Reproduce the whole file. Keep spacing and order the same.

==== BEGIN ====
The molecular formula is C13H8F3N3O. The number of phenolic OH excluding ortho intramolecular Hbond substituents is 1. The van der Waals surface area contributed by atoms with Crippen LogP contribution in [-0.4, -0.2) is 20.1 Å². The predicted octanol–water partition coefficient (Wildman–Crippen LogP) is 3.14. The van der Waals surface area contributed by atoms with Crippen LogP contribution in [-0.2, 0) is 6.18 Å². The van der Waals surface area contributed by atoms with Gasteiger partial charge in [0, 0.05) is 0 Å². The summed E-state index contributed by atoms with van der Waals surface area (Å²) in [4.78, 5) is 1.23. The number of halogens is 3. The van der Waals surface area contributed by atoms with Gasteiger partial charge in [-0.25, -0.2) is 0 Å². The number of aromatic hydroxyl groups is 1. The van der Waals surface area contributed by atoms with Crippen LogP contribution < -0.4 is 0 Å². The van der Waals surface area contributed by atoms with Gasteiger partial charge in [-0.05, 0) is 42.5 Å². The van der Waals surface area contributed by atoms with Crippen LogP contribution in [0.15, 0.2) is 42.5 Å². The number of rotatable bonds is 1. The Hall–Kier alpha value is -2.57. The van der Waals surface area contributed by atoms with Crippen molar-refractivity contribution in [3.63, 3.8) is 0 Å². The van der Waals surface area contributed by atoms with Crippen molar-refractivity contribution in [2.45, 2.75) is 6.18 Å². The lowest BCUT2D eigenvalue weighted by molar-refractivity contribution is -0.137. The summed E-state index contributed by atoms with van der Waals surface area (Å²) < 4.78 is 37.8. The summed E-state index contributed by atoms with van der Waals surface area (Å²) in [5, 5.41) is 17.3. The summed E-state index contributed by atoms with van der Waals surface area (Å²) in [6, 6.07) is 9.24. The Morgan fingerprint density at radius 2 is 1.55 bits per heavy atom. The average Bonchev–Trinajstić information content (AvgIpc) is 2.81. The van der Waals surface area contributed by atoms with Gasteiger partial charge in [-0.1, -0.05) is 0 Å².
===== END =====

The molecular formula is C13H8F3N3O. The number of phenolic OH excluding ortho intramolecular Hbond substituents is 1. The van der Waals surface area contributed by atoms with Crippen LogP contribution in [-0.4, -0.2) is 20.1 Å². The predicted octanol–water partition coefficient (Wildman–Crippen LogP) is 3.14. The van der Waals surface area contributed by atoms with Crippen LogP contribution in [-0.2, 0) is 6.18 Å². The van der Waals surface area contributed by atoms with Gasteiger partial charge in [0, 0.05) is 0 Å². The summed E-state index contributed by atoms with van der Waals surface area (Å²) in [4.78, 5) is 1.23. The number of halogens is 3. The van der Waals surface area contributed by atoms with Gasteiger partial charge in [-0.25, -0.2) is 0 Å². The number of aromatic hydroxyl groups is 1. The van der Waals surface area contributed by atoms with Crippen LogP contribution < -0.4 is 0 Å². The van der Waals surface area contributed by atoms with Gasteiger partial charge in [-0.05, 0) is 42.5 Å². The van der Waals surface area contributed by atoms with Crippen LogP contribution in [0.15, 0.2) is 42.5 Å². The number of rotatable bonds is 1. The Hall–Kier alpha value is -2.57. The van der Waals surface area contributed by atoms with Crippen molar-refractivity contribution in [3.63, 3.8) is 0 Å². The van der Waals surface area contributed by atoms with Crippen molar-refractivity contribution in [2.45, 2.75) is 6.18 Å². The lowest BCUT2D eigenvalue weighted by molar-refractivity contribution is -0.137. The summed E-state index contributed by atoms with van der Waals surface area (Å²) < 4.78 is 37.8. The summed E-state index contributed by atoms with van der Waals surface area (Å²) in [5, 5.41) is 17.3. The summed E-state index contributed by atoms with van der Waals surface area (Å²) in [6, 6.07) is 9.24. The Morgan fingerprint density at radius 2 is 1.55 bits per heavy atom. The average Bonchev–Trinajstić information content (AvgIpc) is 2.81. The van der Waals surface area contributed by atoms with Gasteiger partial charge in [-0.1, -0.05) is 0 Å².